MSHA focuses on discrimination

THE US Mine Safety and Health Administration says stepped-up efforts to educate miners about their rights and legal options has more than tripled its discrimination complaint filings and has made a “marked increase” in the number of miners reinstated to lost jobs.
MSHA focuses on discrimination MSHA focuses on discrimination MSHA focuses on discrimination MSHA focuses on discrimination MSHA focuses on discrimination

Joe Main courtestey of MSHA

Justin Niessner

MSHA credits its work to inform miners about safety and health rights, as well as its reinvigorated actions to investigate complaints and take legal action with the help of Labor Department attorneys.

The number of requests for temporary reinstatements the department submitted on behalf of miners who filed discrimination complaints increased from 22 to 71 between the 2007-09 fiscal years period and the period of FY2010-12.

There were also an additional 70 complaints alleging mine safety discrimination in the FY2010-12 period – up from only 39 in FY2007-09.

According to the Federal Mine Safety and Health Act of 1977, a miner cannot be discharged, discriminated against or interfered with in the exercise of statutory rights because he or she has filed a complaint alleging a health or safety violation.

Miners have the right to testify or assist in legal proceedings brought under the Mine Act, or to refuse to work under unsafe or unhealthy conditions.

“All miners have the right to a safe workplace and the right to identify hazardous conditions and refuse unsafe work without fear of discrimination or retaliation,” MSHA assistant secretary of labor for mine safety and health Joseph Main said.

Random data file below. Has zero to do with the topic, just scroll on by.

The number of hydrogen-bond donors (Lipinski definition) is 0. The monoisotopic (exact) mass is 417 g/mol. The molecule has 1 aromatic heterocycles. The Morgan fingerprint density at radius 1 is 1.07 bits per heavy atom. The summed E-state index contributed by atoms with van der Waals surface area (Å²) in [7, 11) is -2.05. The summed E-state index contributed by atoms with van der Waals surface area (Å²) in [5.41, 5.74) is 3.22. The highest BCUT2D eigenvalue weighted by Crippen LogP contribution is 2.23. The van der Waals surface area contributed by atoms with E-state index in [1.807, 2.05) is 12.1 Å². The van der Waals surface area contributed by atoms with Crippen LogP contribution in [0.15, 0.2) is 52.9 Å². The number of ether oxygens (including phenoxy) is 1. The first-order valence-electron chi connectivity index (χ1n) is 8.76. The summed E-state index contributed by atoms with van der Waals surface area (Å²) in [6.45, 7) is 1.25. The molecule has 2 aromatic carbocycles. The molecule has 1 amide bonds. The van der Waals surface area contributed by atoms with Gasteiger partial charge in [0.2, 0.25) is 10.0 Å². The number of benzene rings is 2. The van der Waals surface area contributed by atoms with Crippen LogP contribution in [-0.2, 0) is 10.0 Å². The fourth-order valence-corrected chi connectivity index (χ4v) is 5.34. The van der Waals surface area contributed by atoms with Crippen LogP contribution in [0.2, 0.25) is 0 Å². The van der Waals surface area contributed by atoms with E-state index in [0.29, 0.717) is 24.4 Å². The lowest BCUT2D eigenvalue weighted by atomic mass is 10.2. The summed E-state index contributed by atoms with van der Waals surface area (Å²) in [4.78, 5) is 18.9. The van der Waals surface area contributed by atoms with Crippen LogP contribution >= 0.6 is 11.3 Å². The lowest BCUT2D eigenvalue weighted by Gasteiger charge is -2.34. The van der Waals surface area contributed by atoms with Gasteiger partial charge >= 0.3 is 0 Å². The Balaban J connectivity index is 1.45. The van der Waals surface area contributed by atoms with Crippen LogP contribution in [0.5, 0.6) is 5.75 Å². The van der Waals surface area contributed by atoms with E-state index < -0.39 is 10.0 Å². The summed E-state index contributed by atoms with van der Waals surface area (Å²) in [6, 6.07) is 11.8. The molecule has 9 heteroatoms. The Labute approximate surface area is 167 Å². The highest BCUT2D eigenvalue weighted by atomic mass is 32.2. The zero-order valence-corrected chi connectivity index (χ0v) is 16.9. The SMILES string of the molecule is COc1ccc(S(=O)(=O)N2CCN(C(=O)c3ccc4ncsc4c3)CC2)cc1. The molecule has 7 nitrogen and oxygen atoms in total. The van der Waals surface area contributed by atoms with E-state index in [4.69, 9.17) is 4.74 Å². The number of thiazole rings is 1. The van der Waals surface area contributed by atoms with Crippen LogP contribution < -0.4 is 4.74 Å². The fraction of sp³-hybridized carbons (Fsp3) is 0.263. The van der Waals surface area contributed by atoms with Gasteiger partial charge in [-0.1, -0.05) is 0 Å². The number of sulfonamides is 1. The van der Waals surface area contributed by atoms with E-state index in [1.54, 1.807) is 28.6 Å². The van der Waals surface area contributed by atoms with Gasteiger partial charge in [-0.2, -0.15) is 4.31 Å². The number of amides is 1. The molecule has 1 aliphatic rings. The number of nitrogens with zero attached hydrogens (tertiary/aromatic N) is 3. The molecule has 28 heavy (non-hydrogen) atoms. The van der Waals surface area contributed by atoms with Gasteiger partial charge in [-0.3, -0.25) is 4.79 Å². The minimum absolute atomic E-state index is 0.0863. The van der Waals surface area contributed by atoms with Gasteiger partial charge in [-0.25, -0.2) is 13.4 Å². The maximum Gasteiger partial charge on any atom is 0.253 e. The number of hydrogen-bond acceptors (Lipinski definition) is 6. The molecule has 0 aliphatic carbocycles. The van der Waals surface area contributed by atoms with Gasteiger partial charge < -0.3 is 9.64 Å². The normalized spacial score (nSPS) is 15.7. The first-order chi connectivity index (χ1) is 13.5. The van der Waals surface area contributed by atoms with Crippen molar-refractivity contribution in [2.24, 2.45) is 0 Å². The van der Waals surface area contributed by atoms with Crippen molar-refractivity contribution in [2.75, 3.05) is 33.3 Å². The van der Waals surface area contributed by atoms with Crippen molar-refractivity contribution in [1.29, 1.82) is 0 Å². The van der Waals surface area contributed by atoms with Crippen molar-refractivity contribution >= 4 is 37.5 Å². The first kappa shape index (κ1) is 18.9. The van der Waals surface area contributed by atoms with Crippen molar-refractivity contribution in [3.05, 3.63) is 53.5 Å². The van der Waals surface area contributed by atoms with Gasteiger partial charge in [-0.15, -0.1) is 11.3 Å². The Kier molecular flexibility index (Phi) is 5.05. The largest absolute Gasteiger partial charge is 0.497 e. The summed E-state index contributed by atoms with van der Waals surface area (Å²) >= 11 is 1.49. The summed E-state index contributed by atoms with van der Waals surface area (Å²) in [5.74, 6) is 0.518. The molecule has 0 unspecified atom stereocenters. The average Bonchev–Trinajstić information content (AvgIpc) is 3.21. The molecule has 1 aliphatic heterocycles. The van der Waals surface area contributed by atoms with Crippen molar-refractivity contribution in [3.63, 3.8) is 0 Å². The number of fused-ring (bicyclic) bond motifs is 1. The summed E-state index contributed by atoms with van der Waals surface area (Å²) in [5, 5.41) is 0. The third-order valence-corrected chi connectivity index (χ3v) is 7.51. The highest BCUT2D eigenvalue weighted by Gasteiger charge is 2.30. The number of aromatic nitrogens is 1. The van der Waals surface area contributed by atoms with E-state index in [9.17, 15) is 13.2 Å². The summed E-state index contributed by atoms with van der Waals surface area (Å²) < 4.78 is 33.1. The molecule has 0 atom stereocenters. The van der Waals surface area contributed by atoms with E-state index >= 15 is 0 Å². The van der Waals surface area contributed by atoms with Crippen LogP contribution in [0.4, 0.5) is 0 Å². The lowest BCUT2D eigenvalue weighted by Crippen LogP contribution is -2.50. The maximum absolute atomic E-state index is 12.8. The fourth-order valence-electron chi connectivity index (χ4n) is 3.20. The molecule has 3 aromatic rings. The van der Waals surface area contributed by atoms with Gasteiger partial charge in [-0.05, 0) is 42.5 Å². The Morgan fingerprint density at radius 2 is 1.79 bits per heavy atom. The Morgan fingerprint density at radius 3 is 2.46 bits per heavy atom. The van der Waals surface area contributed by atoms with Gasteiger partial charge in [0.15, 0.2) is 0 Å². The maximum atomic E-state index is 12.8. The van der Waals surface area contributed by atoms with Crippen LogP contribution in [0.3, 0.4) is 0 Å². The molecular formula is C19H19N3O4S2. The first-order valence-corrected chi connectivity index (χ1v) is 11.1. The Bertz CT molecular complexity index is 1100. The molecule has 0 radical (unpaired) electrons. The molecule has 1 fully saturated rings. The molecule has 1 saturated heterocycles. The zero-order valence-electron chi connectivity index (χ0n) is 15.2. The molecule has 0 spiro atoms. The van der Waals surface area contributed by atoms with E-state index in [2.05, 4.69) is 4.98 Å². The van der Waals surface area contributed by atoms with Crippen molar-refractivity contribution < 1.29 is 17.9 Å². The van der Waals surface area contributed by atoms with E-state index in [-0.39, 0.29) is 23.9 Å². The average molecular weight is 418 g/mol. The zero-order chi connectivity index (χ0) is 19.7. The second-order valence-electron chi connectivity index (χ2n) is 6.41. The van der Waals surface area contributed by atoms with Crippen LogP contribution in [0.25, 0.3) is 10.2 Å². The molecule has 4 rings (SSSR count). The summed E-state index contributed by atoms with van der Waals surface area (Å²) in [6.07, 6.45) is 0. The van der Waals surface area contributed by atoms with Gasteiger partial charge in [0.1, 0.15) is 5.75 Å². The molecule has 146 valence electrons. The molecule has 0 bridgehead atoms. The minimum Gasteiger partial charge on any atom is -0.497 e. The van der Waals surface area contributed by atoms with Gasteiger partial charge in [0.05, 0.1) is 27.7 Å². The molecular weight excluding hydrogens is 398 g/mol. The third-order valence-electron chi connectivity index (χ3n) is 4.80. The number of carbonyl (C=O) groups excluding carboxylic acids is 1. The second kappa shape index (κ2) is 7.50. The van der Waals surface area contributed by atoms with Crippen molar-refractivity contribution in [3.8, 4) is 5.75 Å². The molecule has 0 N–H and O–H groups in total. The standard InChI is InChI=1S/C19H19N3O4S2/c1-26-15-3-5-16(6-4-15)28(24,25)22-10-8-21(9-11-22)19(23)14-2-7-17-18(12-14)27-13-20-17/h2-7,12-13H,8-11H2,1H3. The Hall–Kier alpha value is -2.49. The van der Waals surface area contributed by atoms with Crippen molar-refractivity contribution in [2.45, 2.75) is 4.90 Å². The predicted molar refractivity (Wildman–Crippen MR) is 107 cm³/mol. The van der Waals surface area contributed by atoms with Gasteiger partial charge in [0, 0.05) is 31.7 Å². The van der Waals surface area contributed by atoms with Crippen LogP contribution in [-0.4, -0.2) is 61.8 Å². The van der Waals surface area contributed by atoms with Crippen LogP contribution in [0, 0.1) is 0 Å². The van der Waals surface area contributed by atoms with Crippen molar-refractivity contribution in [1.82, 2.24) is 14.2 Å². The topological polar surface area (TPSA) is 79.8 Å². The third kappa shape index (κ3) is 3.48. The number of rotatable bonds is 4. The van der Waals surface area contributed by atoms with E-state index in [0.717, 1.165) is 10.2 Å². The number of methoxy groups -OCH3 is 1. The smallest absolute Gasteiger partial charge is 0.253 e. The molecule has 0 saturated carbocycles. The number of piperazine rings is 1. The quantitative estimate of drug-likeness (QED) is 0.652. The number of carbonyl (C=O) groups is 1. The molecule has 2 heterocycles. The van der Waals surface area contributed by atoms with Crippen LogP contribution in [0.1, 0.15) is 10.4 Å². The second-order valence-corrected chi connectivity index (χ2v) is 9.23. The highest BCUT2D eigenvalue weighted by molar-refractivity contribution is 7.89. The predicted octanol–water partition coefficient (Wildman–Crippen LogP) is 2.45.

“Since I arrived at MSHA nearly three years ago, one of my top goals has been to educate miners about those rights and protections and to rigorously enforce them.”

Issues relating to fears of discrimination and retaliation came to light during congressional hearings held in the wake of the Upper Big Branch mine disaster.

Statements from miners and family members of the miners who died indicated that mine employees had been reluctant to speak out about safety conditions in existence prior to the April 2010 explosion, fearing retaliation by management.

MSHA notes that evidence uncovered during its investigation of the disaster also supports those claims.

In June 2011, MSHA released web-based training tools to help miners better understand their rights and responsibilities.

The package included “A Guide to Miners’ Rights and Responsibilities”, an electronic form for filing an anonymous hazard complaint, a discrimination complaint packet and information about black lung benefits and resources.

MSHA has also released a compendium of online videos addressing miners’ concerns about unsafe working conditions, hiring decisions, how to refuse unsafe work, the role of supervisors and the role of miners’ representatives who travel with federal inspectors.

An MSHA guide for miners’ representatives explaining their rights under the Mine Act is slated for completion this fall.

The publication will include information on inspections and investigations, filing a hazardous condition complaint, accessing information using MSHA’s data retrieval system and becoming a miners’ representative.

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